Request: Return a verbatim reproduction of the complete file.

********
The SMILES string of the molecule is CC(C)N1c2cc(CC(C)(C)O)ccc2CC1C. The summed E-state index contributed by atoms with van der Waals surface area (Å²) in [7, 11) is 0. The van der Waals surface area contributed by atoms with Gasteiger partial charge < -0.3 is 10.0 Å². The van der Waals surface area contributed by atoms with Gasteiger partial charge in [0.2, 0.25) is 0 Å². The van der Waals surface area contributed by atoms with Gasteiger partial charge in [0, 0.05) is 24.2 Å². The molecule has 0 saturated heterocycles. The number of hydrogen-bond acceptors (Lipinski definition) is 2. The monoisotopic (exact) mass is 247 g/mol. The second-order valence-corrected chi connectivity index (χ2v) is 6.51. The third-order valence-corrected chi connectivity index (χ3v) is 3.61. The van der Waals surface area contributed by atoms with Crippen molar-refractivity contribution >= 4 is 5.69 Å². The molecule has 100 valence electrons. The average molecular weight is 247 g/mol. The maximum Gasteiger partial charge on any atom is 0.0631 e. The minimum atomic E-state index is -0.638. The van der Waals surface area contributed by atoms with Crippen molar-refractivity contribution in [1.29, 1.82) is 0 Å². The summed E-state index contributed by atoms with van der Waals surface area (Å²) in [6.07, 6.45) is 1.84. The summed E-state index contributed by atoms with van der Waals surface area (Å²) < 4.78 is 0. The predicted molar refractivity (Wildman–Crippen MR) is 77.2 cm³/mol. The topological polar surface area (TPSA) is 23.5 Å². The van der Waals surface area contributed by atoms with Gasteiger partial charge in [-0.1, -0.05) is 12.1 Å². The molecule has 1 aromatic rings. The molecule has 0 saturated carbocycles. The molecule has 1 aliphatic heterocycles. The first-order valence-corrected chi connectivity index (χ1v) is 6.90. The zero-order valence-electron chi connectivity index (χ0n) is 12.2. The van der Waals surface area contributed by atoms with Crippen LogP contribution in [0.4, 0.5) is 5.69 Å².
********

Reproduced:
The SMILES string of the molecule is CC(C)N1c2cc(CC(C)(C)O)ccc2CC1C. The summed E-state index contributed by atoms with van der Waals surface area (Å²) in [7, 11) is 0. The van der Waals surface area contributed by atoms with Gasteiger partial charge < -0.3 is 10.0 Å². The van der Waals surface area contributed by atoms with Gasteiger partial charge in [0.2, 0.25) is 0 Å². The van der Waals surface area contributed by atoms with Gasteiger partial charge in [0, 0.05) is 24.2 Å². The molecule has 0 saturated heterocycles. The number of hydrogen-bond acceptors (Lipinski definition) is 2. The monoisotopic (exact) mass is 247 g/mol. The second-order valence-corrected chi connectivity index (χ2v) is 6.51. The third-order valence-corrected chi connectivity index (χ3v) is 3.61. The van der Waals surface area contributed by atoms with Crippen molar-refractivity contribution >= 4 is 5.69 Å². The molecule has 100 valence electrons. The average molecular weight is 247 g/mol. The maximum Gasteiger partial charge on any atom is 0.0631 e. The minimum atomic E-state index is -0.638. The van der Waals surface area contributed by atoms with Crippen molar-refractivity contribution in [1.29, 1.82) is 0 Å². The summed E-state index contributed by atoms with van der Waals surface area (Å²) in [6.07, 6.45) is 1.84. The summed E-state index contributed by atoms with van der Waals surface area (Å²) < 4.78 is 0. The predicted molar refractivity (Wildman–Crippen MR) is 77.2 cm³/mol. The topological polar surface area (TPSA) is 23.5 Å². The van der Waals surface area contributed by atoms with Gasteiger partial charge in [-0.1, -0.05) is 12.1 Å². The molecule has 1 aromatic rings. The molecule has 0 saturated carbocycles. The molecule has 1 aliphatic heterocycles. The first-order valence-corrected chi connectivity index (χ1v) is 6.90. The zero-order valence-electron chi connectivity index (χ0n) is 12.2. The van der Waals surface area contributed by atoms with Crippen LogP contribution in [0.4, 0.5) is 5.69 Å².